System sorting cardboard using the Zerowaste classifier and a HMI system. Video x2 speed.
Robots can provide solutions to various serious problems that the recycling industry is facing. Our lab is an awardee of a NSF Future of Work at the Human-Technology Frontier grant for utilizing robots in the waste sorting facilities. This project investigates a novel human-robot collaboration architecture to improve efficiency and profitability in the recycling industry, while re-creating recycling jobs to be safer, cleaner, and more meaningful to the workers.
The specific goal is to improve the waste sorting process, that is, the separation of mixed waste into plastics, paper, metal, glass, and non-recyclables. The workers in the materials recovery facilities (MRFs) deal with an extreme amount of clutter while identifying and sorting the waste items. You can see the operation of MRFs in the following video from the recycling company Casella Waste Systems.
In order to enable the robots to operate in such clutter, innovative solutions in robotic manipulation and object classification are required. Moreover, in order to accomplish an efficient human-robot partnership, safe robotic systems long with novel human robot collaboration schemes are needed to be designed.
This project is conducted in collaboration with Yale University, Boston University and University of Washington. Our industry partner is Casella Waste Systems. Our lab focuses on developing manipulation algorithms for waste picking and rearrangement and collecting datasets for waste recognition.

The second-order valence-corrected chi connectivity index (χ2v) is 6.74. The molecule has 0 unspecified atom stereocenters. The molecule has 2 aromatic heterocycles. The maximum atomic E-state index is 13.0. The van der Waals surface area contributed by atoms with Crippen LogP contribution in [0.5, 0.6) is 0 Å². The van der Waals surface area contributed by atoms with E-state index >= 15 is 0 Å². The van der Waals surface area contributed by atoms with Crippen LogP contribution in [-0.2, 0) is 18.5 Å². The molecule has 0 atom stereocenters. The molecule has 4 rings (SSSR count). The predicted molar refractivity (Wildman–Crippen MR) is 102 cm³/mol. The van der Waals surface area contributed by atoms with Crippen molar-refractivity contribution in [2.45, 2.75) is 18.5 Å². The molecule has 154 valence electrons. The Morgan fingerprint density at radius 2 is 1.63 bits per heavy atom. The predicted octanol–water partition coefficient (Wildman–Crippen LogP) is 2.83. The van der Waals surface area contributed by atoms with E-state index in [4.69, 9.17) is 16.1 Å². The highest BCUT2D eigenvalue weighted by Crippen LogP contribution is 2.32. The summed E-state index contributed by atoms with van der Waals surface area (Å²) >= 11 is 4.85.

We presented the first publicly available video dataset in the literature, ZeroWaste Dataset, that is collected from an operating Materials Recovery Facility (MRF). This dataset is labeled and ready to use for developing waste detection and semantic segmentation algorithms. We also presented baseline results with the state of the art methods. For more information please see our paper CVPR paper here.
A snapshot from the Zerowaste Dataset.
We are constructed a conveyor system with robots that is used for waste recognition and picking experiments. Different than many other manipulation problems in the literature, in waste picking, we do not mind if the target object is damaged. Leveraging this aspect, we have designed grippers that can engage and disengage spikes that can latch on to some waste items for easy picking.
Our experimental setup for waste picking
The variety of objects on a waste conveyor line is immense. It is very challenging to develop a single picking algorithm that can handle all this variety and provide high success rates that are required in the recycling industry (99.5% in some regulations). We have designed an ensemble learning-based grasping strategy that utilizes multiple grasp detection algorithms (experts), combines their decision to obtain a final grasp. We have shown that such an approach provides better success rates than using a single expert. For more information, please visit the ensemble learning for grasping page here.
Ensemble learning scheme for robotic grasping
Our papers related to robotic waste sorting:
ZeroWaste Dataset: Towards Deformable Object Segmentation in Extreme Clutter
D. Bashkirova, M. Abdelfattah, Z. Zhu, J. Akl, F. Alladkani, P. Hu, V. Ablavsky, B. Calli, S. A. Bargal, and K. Saenko
Conference on Computer Vision and Pattern Recognition (CVPR), 2022
Benchmarking Cluttered Robot Pick-and-Place Manipulation with the Box and Blocks Test,
A. S. Morgan, K. Hang, W. Bircher, F. Alladkani, A. Gandhi, B. Calli, A. M. Dollar,
IEEE Robotics and Automation Letters, 2019.
[Paper] [Supplementary] [Video]